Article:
Local businesses, especially indigenous manufacturers need full protection from the government to grow their businesses legitimately, and contribute towards national development. This requires giving adequate attention to business operators that visibly contribute to reducing unemployment; business entities that attract steady inflow of foreign exchange through exports of finished goods (including rendering of professional services), and ultimately impact positively on the general economic outlook of the country. Such economic goals are achievable, once the essential functions expected from the government are substantially performed by the relevant agencies that are experts in the respective terrains; and that they are also dedicated to promoting business activities within the economy. These services from government agencies should be rendered with ease from front desks strategically positioned to record effective and efficient results at all times. Invariably, with a commitment devoid of traces of corrupt elements, governments apply policy tools that enable the private sector to sustain very competitive operations in the global marketplace, and thrive economically in their business engagements.
Governments all over the world have the primary responsibility to perform a basic function that manifests “good governance” in every administrative duty of “protection” they carry out. Ultimately, lives and property are protected through the implementation of all known forms of security (national security, financial security, energy security, social security, food security, among others) once the basic functions are performed. The targeted goals for good governance are realizable in every economy once the government implements the right policies by applying the right economic tools that relate to tax, and creating an enabling environment in the economy.
For instance, in Nigeria, the 2023 fiscal measures of the federal government, supplementary protection measures for the implementation of the ECOWAS Common External Tariff (CET), is a known strategy that fosters export promotion for Made-in-Nigeria goods within the sub-region (it promotes trade among the sixteen member countries by eliminating tariffs on their trade). It brings to light the need for the full protection of the Customs Union from outside competition by making imported goods (from outside the ECOWAS member countries) more expensive. With the current hyperinflation in Nigeria, the welfare of households needs to benefit from the expenditure gains through lowered prices of locally manufactured products, to assuage losses in households’ purchasing power that results through lower income of workers that cannot match the growing inflation on all goods and services. This positive impact on households invariably rubs off on the nation’s economy (by increasing productivity/GDP, looking at rising national economic efficiency) through increased consumer expenditure on locally manufactured goods.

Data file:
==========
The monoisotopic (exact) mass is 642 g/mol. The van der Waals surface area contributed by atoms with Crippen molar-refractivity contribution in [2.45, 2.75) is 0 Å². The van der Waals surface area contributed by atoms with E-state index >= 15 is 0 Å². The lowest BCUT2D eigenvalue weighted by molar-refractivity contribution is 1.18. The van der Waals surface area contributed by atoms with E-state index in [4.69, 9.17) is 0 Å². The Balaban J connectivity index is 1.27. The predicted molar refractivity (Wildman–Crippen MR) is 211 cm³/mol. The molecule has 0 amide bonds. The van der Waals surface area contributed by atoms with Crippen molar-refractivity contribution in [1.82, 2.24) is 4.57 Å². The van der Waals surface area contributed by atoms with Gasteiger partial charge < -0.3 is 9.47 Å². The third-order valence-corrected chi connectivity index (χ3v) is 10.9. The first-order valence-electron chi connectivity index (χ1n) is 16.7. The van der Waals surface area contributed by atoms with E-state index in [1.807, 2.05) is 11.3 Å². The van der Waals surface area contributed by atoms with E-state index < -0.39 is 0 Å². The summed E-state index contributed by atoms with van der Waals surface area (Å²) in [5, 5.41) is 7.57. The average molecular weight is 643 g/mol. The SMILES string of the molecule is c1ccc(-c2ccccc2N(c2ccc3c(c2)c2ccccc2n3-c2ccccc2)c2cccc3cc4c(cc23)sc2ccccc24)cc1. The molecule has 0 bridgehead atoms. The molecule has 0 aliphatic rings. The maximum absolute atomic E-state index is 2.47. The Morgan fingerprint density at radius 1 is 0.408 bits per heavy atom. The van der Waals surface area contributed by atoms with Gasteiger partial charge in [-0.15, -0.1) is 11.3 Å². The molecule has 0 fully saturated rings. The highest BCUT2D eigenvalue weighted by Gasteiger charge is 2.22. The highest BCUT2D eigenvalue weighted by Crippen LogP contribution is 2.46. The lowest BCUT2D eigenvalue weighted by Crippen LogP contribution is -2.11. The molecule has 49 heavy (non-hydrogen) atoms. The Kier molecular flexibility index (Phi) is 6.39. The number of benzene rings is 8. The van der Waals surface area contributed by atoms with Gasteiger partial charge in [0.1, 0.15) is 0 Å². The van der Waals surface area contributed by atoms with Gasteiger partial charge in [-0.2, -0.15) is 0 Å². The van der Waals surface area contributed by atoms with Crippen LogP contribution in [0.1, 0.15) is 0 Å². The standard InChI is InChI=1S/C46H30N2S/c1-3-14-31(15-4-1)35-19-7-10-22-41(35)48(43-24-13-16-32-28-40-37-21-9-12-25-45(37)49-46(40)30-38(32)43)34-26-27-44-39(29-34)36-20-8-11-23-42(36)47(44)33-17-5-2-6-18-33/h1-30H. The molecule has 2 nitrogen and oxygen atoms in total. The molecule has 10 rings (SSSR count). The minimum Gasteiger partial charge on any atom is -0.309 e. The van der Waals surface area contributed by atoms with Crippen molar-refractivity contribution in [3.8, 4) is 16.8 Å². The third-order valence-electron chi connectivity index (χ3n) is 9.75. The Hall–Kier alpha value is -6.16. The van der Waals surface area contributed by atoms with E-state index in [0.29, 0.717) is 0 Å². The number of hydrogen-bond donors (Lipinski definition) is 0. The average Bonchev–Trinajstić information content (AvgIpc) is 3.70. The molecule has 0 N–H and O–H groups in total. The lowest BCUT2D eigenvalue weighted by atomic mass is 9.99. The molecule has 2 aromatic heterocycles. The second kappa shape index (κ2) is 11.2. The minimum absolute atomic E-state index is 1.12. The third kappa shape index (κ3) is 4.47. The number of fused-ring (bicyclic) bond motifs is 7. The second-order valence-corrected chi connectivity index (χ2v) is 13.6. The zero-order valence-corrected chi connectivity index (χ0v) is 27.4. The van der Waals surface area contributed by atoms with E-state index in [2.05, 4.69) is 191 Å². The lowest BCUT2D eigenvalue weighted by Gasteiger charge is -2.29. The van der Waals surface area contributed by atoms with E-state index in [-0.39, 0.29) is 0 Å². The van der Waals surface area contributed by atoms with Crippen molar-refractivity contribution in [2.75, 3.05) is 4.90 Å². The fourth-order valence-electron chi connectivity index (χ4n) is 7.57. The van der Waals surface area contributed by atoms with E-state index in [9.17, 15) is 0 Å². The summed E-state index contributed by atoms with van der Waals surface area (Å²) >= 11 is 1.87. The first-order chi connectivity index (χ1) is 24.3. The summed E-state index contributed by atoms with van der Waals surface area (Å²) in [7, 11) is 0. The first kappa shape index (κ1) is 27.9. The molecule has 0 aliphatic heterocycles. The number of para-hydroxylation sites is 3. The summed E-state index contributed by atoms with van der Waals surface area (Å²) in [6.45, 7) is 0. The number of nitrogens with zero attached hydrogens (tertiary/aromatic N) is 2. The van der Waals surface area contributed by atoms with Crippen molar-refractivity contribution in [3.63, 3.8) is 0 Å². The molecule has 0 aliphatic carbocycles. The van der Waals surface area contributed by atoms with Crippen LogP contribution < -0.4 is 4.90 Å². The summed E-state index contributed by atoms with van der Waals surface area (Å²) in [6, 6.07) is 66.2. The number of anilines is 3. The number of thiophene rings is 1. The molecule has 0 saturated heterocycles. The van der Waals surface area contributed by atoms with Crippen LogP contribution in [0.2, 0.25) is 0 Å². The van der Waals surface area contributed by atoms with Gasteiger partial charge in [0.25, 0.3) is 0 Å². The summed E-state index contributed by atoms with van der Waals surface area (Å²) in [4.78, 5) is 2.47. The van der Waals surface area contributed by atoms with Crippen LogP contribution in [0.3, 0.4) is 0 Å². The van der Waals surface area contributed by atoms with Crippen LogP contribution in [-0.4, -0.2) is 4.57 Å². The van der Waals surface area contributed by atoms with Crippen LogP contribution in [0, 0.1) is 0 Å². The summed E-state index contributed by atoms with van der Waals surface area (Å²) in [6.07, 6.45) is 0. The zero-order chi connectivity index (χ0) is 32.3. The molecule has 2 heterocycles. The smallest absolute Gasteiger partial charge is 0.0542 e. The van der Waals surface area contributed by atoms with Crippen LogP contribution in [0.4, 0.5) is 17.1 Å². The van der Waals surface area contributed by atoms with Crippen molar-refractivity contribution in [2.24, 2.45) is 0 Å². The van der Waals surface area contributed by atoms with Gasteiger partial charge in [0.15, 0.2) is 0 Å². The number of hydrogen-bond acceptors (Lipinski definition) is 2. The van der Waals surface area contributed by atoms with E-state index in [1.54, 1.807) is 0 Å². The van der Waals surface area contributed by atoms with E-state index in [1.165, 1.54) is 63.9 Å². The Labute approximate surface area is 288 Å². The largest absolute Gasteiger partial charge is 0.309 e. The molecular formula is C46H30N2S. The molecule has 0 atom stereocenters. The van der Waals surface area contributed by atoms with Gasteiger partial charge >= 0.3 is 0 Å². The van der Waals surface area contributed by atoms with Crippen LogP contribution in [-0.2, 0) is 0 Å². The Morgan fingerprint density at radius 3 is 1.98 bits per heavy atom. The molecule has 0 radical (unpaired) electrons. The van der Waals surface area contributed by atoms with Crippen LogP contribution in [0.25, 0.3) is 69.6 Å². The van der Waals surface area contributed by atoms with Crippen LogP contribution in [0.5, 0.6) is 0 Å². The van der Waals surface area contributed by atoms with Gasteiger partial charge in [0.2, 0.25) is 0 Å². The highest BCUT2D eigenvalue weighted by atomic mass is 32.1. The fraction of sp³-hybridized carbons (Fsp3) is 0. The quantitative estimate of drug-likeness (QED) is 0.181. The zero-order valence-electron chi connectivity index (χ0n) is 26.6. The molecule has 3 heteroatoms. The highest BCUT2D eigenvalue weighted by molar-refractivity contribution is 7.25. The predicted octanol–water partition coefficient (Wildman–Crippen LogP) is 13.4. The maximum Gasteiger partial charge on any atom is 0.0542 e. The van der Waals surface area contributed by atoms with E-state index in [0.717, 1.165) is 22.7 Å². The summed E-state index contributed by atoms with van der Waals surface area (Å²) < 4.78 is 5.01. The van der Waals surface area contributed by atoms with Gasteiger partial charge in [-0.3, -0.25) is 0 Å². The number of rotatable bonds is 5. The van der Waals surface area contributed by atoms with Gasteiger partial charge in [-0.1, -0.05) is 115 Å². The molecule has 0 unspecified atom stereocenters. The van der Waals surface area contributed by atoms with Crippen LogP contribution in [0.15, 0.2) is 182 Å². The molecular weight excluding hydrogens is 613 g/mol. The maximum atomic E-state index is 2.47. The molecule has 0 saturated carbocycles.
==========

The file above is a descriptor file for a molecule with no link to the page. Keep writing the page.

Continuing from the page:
The other attractive 2023 fiscal policy measures that took effect from May 1, 2023 are; the reduced import duty rates on certain manufacturing items available to verifiable manufacturers. The introduction of Green taxes on single use plastics and certain categories of vehicles. Also, the import prohibition list (Trade), applicable only to certain goods originating from non-ECOWAS member states. Enabling the environment for locally established businesses to thrive, by withstanding healthy global competitiveness in the world markets, is primarily what a government owes her investors in terms of business protection and promotion, for a progressive economy.
The Manufacturers Association of Nigeria (MAN) is one prominent business association in the private sector that critically reminds the government (at all times, as a critical stakeholder in the task of building the economy), to prudently capture policies in the nation’s annual budget that should protect local manufacturers from going out of business. The position of MAN in budget preparation annually, is not far from the federal government’s Fiscal Responsibility Act (FRA), which came into force on July 30, 2007. Actually, the monitoring aspect of the nation’s budget every year by MAN includes efficient implementation of the budget which indirectly bothers on the prudent management of the nation’s resources, to ensure long term macroeconomic stability of the national economy (for accountability and transparency). The simple reason is that, if MAN fails to exercise this oversight function on budget (as stakeholders), their members would in no long time be thrown out of business.
However, due to high level corrupt practices going on in the country, there hasn’t been clear empirical data (from both revenue and expenditure) to show a successful implementation of fiscal policy (the way the government manages the aspects of spending and taxation, in this regard) in the past years. It has always been skewed reports to a large extent, based on highly volatile crude oil prices. The current minister of finance (and coordinating the economy) and the Central Bank of Nigeria (CBN) governor, need to corporately manage the nation’s monetary policies as it relates to money supply and interest rates, in such a way that the business investments within the economy receive a boost and thrive, for the overall benefits of the national economy.
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